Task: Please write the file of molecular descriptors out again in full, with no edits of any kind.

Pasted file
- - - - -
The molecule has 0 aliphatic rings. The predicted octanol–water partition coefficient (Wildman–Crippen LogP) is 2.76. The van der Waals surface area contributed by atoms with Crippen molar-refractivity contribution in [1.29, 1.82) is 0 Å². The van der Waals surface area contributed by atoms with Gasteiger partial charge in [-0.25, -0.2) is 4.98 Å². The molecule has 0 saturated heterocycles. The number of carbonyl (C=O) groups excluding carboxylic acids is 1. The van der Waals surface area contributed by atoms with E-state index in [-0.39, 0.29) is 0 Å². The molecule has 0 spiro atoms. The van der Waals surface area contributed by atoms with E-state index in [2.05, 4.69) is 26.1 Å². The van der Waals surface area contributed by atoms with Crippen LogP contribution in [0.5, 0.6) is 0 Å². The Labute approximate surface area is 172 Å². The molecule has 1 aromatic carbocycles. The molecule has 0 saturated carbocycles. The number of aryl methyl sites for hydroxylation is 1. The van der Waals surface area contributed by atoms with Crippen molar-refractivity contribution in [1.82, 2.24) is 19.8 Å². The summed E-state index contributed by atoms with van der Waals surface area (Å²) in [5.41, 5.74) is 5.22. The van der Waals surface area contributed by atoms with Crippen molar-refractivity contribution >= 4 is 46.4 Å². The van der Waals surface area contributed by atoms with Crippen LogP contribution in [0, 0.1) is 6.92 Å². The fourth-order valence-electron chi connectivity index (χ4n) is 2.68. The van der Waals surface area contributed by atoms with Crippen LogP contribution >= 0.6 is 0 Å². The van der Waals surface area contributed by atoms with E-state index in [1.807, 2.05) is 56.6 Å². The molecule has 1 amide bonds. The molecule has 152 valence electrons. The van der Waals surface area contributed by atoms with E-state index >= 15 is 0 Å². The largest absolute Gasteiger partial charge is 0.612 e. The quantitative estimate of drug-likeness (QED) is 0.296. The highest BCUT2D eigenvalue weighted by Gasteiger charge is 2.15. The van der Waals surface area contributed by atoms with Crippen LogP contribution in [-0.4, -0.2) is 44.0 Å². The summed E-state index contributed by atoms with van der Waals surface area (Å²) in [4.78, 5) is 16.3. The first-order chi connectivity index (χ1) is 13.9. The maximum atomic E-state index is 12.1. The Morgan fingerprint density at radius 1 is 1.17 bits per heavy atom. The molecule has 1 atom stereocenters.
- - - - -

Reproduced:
The molecule has 0 aliphatic rings. The predicted octanol–water partition coefficient (Wildman–Crippen LogP) is 2.76. The van der Waals surface area contributed by atoms with Crippen molar-refractivity contribution in [1.29, 1.82) is 0 Å². The van der Waals surface area contributed by atoms with Gasteiger partial charge in [-0.25, -0.2) is 4.98 Å². The molecule has 0 saturated heterocycles. The number of carbonyl (C=O) groups excluding carboxylic acids is 1. The van der Waals surface area contributed by atoms with E-state index in [-0.39, 0.29) is 0 Å². The molecule has 0 spiro atoms. The van der Waals surface area contributed by atoms with E-state index in [2.05, 4.69) is 26.1 Å². The van der Waals surface area contributed by atoms with Crippen LogP contribution in [0.5, 0.6) is 0 Å². The Labute approximate surface area is 172 Å². The molecule has 1 aromatic carbocycles. The molecule has 0 saturated carbocycles. The number of aryl methyl sites for hydroxylation is 1. The van der Waals surface area contributed by atoms with Crippen molar-refractivity contribution in [1.82, 2.24) is 19.8 Å². The summed E-state index contributed by atoms with van der Waals surface area (Å²) in [5.41, 5.74) is 5.22. The van der Waals surface area contributed by atoms with Crippen molar-refractivity contribution >= 4 is 46.4 Å². The van der Waals surface area contributed by atoms with Crippen LogP contribution in [0, 0.1) is 6.92 Å². The fourth-order valence-electron chi connectivity index (χ4n) is 2.68. The van der Waals surface area contributed by atoms with Crippen LogP contribution >= 0.6 is 0 Å². The van der Waals surface area contributed by atoms with E-state index in [1.807, 2.05) is 56.6 Å². The molecule has 1 amide bonds. The molecule has 152 valence electrons. The van der Waals surface area contributed by atoms with E-state index >= 15 is 0 Å². The largest absolute Gasteiger partial charge is 0.612 e. The quantitative estimate of drug-likeness (QED) is 0.296. The highest BCUT2D eigenvalue weighted by Gasteiger charge is 2.15. The van der Waals surface area contributed by atoms with Crippen LogP contribution in [-0.4, -0.2) is 44.0 Å². The summed E-state index contributed by atoms with van der Waals surface area (Å²) in [4.78, 5) is 16.3. The first-order chi connectivity index (χ1) is 13.9. The maximum atomic E-state index is 12.1. The Morgan fingerprint density at radius 1 is 1.17 bits per heavy atom. The molecule has 1 atom stereocenters.